Seventy-six-year-old Cuban street musician Miguel Del Morales, known as El Gallo (The Rooster), travels around Cuba with his guitar, making music in the homes of friends, in bars, and on ... See full summary »
Seventy-six-year-old Cuban street musician Miguel Del Morales, known as El Gallo (The Rooster), travels around Cuba with his guitar, making music in the homes of friends, in bars, and on street corners, in courtyards and stairwells. His rich voice, colored by a lifetime of cigarettes and rum, weathered by the sun and rain, bespeaks the joys and sufferings of his countrymen. An urban troubadour, Del Morales has been called "a living memory of Cuban bolero." Written by
Sujit R. Varma
Miguel Del Morales is a happy musician that is seen traveling from Havana to the eastern end of the island, as he pays a visit to the place where some of the best music of Cuba originates. In the process, he takes us along to meet his friends and people that have a lot in common with him as they all speak the same language: music!
Karim Dridi, a French director, welcomes us aboard to follow Miguel, better known as El Gallo, as he arrives in Santiago, a traditional place where some of Cuba's best musicians were born. Miguel, a man in his seventies, seems to be much younger than his years because he has the right attitude toward life; Miguel lives to make music and is right at home jamming with strangers.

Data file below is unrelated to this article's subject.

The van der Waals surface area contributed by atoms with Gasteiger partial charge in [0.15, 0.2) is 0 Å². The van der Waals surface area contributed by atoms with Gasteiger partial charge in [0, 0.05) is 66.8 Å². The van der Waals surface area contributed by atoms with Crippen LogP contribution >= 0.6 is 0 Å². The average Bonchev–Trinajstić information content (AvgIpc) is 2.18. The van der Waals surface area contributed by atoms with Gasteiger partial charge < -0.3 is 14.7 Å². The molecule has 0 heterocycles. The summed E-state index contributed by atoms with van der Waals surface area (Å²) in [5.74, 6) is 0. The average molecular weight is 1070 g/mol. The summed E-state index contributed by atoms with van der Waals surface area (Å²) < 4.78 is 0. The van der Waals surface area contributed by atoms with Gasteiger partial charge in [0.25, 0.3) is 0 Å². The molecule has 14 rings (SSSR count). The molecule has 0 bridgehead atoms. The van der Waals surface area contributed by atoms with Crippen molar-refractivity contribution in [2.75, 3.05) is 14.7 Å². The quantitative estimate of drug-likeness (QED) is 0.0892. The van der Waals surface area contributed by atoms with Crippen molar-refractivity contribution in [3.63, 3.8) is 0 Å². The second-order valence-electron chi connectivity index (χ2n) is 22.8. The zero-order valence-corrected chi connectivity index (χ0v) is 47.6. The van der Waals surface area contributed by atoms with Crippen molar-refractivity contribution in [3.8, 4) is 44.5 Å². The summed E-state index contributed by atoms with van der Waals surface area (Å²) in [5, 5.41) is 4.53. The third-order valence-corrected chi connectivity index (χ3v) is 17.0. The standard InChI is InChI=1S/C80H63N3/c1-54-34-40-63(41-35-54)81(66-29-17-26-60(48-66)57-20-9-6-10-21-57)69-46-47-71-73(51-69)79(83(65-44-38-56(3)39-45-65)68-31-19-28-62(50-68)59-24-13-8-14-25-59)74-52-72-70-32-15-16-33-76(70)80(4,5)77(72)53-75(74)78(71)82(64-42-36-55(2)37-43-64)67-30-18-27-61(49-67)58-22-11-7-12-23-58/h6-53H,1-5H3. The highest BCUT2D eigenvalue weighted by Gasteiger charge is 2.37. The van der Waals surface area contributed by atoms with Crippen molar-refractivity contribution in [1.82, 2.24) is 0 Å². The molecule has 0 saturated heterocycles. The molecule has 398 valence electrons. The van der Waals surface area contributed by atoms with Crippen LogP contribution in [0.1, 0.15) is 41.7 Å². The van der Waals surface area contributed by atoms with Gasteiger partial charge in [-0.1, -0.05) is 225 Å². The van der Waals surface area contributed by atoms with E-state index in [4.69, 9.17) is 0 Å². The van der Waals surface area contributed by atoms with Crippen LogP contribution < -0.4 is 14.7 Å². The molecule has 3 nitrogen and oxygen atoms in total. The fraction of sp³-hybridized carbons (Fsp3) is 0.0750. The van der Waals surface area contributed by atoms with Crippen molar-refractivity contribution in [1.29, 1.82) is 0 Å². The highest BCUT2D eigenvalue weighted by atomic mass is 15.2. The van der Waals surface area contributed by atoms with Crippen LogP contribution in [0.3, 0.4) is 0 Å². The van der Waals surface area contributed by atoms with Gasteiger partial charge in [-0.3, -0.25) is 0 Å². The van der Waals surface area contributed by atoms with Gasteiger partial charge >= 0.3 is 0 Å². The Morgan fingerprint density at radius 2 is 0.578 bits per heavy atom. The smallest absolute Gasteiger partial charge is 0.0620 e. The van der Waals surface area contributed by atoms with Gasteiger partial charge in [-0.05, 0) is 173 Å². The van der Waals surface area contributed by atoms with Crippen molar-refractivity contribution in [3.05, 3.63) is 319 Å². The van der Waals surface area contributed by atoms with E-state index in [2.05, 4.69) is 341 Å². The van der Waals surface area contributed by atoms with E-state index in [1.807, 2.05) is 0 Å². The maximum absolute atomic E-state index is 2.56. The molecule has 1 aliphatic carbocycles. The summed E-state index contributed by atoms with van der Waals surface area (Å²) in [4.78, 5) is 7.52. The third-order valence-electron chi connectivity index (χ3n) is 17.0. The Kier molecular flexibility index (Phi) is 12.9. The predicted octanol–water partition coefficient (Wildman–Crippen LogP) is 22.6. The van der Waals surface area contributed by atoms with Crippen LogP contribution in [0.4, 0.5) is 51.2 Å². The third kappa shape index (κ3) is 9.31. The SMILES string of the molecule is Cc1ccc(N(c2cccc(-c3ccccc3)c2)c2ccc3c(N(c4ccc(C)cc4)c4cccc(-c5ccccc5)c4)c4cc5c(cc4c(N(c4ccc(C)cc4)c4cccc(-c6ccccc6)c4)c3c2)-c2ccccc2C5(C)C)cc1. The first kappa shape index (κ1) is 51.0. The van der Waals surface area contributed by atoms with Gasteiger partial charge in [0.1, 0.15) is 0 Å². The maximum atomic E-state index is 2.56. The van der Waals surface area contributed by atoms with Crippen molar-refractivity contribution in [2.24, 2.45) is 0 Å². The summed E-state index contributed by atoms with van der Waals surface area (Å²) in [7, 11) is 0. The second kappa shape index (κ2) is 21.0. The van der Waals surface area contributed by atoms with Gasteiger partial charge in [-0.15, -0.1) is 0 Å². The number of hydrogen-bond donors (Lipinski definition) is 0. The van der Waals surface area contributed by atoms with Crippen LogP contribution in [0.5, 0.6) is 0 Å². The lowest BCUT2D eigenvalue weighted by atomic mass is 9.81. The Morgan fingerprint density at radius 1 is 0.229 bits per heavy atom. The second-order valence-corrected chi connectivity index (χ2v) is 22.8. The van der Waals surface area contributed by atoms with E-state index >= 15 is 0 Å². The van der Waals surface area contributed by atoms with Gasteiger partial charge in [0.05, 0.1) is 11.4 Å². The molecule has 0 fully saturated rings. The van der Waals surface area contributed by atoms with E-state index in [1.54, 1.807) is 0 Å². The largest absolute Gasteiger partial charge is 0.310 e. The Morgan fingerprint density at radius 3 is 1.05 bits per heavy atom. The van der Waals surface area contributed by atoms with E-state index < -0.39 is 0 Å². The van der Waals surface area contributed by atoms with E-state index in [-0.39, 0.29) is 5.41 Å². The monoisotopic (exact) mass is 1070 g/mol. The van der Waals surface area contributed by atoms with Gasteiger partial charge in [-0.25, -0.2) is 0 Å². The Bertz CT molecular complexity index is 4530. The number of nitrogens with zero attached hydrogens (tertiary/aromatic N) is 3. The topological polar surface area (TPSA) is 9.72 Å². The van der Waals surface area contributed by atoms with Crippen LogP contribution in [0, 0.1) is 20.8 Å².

We are shown different people Miguel meets along the way. There's always laughter and the beautiful music everyone seems to have a passion for. Thus, we are taken to hear Mirta Gonzalez, a woman of a certain age, but who shows more energy and joy than many others half her age. There is also Pepin Vaillant, a man who plays his horn and gets a lot of beautiful sounds out of it. There is Parsan Mallet, another old timer who plays the traditional son. Even the new generation, like the rapper Eulises Sanchez, has some nice harmonies for us to hear. Zayda Reyte, has an impromptu session as she answers her door to find musicians that are there to serenade her and she joins the traditional song one hears.
The film doesn't make any political statements. "Cuba Feliz" is indeed a loving look at a place where most of its people rely on music to get them through their day; they are poor, yet most of the people one sees in the film are truly rich in tradition. The music seems to be their subsistence and what nourishes their souls.
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